Goreangab is jumping; all of Katutura's residents are out celebrating Independence Day. We give up trying to find a spot at a picnic table and instead park our cars under the shade of a tree. We open the trunk and sit on the bumper, blasting kwaito rap and drinking beers. AN remarks that it feels like an awful lot like tailgating. To me, it feel like high school for some reason and I find it comforting.

The two Oshiwambo girls F and L are wishing everyone a Happy Independence Day. F has been celebrating all night, dancing in the shebeens until 5:30AM and then starting up again at 7AM. She looks totally punk rock. I resolve to do the same for Canada Day.

Everyone is having a good time, drinking, partying, dancing to great Namibian tunes like Gazza. At one point, a pickup truck full of guys backs up straight at us and hits the tree dead on, barely missing AN and leaving a huge dent in the back of the truck. Nobody seems to care, and the drivers drives off as nonchalantly as he can. I envision him telling drunk stories later that night about how a tree had come out of nowhere and rear-ended him.

"Happy Independence Day," F says again, cracking open another beer. I look at the lot of us and feel thankful about our freedom to do this, in our independence after apartheid, to hang out with our friends, a mix of whites, blacks, asians.

Soon the weather takes a turn for the worse - not just rain, but thunder and lightning. F squeals and dives into the trunk of A.'s car, insisting that it's time to move, anywhere, anywhere indoors. We pile into A.'s fake sports car and An. and S.'s station wagon and go to one of the dozens of shebeens on Eveline Street. Eveline Street is like Newfoundland's George Street, heavily concentrated in rowdy bars, but Katutura-style. Seems like every shebeen is also a car wash or a barbershop. It's as though those are the three things Katutura residents love to do the most: drink beer, wash their cars, and get their hair done. You'd think we were deep in Texas.

The bar patrons seemed confused at the influx of foreigners in the bar, but at that point the rain is coming down hard and everyone's just looking for shelter. I order a cheap Windhoek Lager that costs barely over a dollar and look at the tin walls and the tin roof and the bodies all pressed against each other, girls dancing on the floor, guys chatting each other up while sitting on the pool table. I feel a bit claustrophobic but at least we are out of the rain.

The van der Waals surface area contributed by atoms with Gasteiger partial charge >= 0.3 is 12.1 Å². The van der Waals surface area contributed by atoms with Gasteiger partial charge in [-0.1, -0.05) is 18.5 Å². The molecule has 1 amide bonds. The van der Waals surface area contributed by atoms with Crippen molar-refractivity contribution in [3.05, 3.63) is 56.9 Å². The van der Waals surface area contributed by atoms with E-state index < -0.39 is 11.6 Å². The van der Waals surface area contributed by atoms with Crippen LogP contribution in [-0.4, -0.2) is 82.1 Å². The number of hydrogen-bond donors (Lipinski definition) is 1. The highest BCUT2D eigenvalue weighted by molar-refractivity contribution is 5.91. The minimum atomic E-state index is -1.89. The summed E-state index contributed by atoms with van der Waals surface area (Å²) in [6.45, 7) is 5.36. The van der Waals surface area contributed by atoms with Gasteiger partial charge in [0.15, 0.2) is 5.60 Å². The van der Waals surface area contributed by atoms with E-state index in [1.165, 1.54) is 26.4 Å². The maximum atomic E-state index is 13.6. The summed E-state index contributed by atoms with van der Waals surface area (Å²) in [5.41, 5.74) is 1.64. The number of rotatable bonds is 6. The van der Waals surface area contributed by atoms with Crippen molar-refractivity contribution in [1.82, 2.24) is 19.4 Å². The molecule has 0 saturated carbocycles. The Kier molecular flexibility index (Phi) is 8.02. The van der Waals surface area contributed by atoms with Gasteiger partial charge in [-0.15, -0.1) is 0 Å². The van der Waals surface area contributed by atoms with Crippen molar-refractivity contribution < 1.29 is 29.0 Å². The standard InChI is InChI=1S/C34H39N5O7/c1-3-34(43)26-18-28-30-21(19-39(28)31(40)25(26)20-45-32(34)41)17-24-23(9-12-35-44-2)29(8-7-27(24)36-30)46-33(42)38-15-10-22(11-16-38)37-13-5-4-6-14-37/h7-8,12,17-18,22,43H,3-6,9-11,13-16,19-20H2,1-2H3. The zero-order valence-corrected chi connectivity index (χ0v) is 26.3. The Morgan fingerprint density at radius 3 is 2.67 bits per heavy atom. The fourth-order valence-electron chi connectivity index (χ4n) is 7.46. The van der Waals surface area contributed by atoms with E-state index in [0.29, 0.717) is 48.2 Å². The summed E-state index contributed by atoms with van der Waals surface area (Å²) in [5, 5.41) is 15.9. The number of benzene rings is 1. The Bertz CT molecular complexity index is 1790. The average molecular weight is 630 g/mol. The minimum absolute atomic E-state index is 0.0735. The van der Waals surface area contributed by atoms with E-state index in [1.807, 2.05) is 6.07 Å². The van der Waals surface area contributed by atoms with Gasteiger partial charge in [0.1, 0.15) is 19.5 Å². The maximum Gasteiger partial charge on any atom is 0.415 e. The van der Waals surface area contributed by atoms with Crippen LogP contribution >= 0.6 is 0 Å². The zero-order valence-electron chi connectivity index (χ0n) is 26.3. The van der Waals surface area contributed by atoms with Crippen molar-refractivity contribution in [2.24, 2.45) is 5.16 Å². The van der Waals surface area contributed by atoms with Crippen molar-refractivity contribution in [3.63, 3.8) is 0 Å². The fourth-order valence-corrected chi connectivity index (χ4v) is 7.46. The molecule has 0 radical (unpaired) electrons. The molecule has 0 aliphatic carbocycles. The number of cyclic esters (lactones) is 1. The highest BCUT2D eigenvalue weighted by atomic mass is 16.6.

Once the rain lets up, F. convinces us to squeeze into the station wagon and drive around Katutura to find some cute boys that she had met the night before. Instead, we end up finding T at Druzo's, which is like the same thing. By that point I feel like I've done enough drinking for the day so I decide to head home to "my" hood, Khomasdal. L and F give me one more hug and one more happy independence day, and then we depart. This is the last time I'm going to see them before I leave Namibia.

At home, my favourite gay Serbian N is waiting for me, ready to cook a risotto as my last dinner in Namibia. We pick up some drinks at the neighbourhood shebeen Benny's so we have some beers for the night, and then M and W come over just in time to drink it. N serves the risotto which is delicious. ZK refuses to eat it because the dish is vegetarian and he is Herero and Hereros apparently only consider meat to be food. M is also a self-identified Herero, but he doesn't pass up a good free meal.

I try to make a toast. "Happy Independence Day," I say without thinking, and then my voice falters. "...do you guys do Independence Day?"